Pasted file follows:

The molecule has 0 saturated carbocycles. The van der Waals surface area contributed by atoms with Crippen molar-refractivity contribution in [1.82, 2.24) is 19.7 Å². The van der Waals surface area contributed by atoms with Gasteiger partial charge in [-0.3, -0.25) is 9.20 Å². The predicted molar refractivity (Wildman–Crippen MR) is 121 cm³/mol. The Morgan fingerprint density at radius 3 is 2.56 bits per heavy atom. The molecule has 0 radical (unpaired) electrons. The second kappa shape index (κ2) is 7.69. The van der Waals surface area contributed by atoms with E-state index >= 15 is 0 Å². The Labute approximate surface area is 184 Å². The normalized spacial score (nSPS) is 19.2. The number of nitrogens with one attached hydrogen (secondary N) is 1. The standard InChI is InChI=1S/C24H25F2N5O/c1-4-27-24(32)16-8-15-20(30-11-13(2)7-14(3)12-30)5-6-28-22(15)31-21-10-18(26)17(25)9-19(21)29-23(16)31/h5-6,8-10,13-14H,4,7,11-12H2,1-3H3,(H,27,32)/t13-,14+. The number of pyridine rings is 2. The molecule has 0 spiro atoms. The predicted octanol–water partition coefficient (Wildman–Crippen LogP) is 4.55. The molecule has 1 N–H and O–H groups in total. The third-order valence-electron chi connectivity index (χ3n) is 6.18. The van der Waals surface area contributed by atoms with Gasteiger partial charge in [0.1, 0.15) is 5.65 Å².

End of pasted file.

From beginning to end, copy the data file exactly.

The molecule has 0 saturated carbocycles. The van der Waals surface area contributed by atoms with Crippen molar-refractivity contribution in [1.82, 2.24) is 19.7 Å². The van der Waals surface area contributed by atoms with Gasteiger partial charge in [-0.3, -0.25) is 9.20 Å². The predicted molar refractivity (Wildman–Crippen MR) is 121 cm³/mol. The Morgan fingerprint density at radius 3 is 2.56 bits per heavy atom. The molecule has 0 radical (unpaired) electrons. The second kappa shape index (κ2) is 7.69. The van der Waals surface area contributed by atoms with E-state index >= 15 is 0 Å². The Labute approximate surface area is 184 Å². The normalized spacial score (nSPS) is 19.2. The number of nitrogens with one attached hydrogen (secondary N) is 1. The standard InChI is InChI=1S/C24H25F2N5O/c1-4-27-24(32)16-8-15-20(30-11-13(2)7-14(3)12-30)5-6-28-22(15)31-21-10-18(26)17(25)9-19(21)29-23(16)31/h5-6,8-10,13-14H,4,7,11-12H2,1-3H3,(H,27,32)/t13-,14+. The number of pyridine rings is 2. The molecule has 0 spiro atoms. The predicted octanol–water partition coefficient (Wildman–Crippen LogP) is 4.55. The molecule has 1 N–H and O–H groups in total. The third-order valence-electron chi connectivity index (χ3n) is 6.18. The van der Waals surface area contributed by atoms with Gasteiger partial charge in [0.1, 0.15) is 5.65 Å².